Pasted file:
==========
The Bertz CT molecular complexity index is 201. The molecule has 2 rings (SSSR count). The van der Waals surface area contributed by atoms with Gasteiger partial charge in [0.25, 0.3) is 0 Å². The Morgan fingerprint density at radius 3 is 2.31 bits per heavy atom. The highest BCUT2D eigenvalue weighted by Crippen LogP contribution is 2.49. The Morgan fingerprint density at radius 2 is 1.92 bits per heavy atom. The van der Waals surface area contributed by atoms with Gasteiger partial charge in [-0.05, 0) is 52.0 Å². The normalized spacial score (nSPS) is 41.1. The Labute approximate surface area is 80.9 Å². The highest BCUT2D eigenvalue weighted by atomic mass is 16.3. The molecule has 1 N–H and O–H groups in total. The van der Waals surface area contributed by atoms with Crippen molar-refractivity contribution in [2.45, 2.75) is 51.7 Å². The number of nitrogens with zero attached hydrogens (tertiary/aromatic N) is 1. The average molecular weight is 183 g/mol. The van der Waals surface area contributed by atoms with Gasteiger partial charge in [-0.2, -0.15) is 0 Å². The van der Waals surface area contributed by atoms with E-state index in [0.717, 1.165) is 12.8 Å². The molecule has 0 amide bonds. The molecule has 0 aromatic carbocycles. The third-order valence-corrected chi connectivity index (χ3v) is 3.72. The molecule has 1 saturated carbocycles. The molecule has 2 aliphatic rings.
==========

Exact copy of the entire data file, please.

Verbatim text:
The Bertz CT molecular complexity index is 201. The molecule has 2 rings (SSSR count). The van der Waals surface area contributed by atoms with Gasteiger partial charge in [0.25, 0.3) is 0 Å². The Morgan fingerprint density at radius 3 is 2.31 bits per heavy atom. The highest BCUT2D eigenvalue weighted by Crippen LogP contribution is 2.49. The Morgan fingerprint density at radius 2 is 1.92 bits per heavy atom. The van der Waals surface area contributed by atoms with Gasteiger partial charge in [-0.05, 0) is 52.0 Å². The normalized spacial score (nSPS) is 41.1. The Labute approximate surface area is 80.9 Å². The highest BCUT2D eigenvalue weighted by atomic mass is 16.3. The molecule has 1 N–H and O–H groups in total. The van der Waals surface area contributed by atoms with Crippen molar-refractivity contribution in [2.45, 2.75) is 51.7 Å². The number of nitrogens with zero attached hydrogens (tertiary/aromatic N) is 1. The average molecular weight is 183 g/mol. The van der Waals surface area contributed by atoms with Gasteiger partial charge in [-0.2, -0.15) is 0 Å². The van der Waals surface area contributed by atoms with E-state index in [0.717, 1.165) is 12.8 Å². The molecule has 0 amide bonds. The molecule has 0 aromatic carbocycles. The third-order valence-corrected chi connectivity index (χ3v) is 3.72. The molecule has 1 saturated carbocycles. The molecule has 2 aliphatic rings.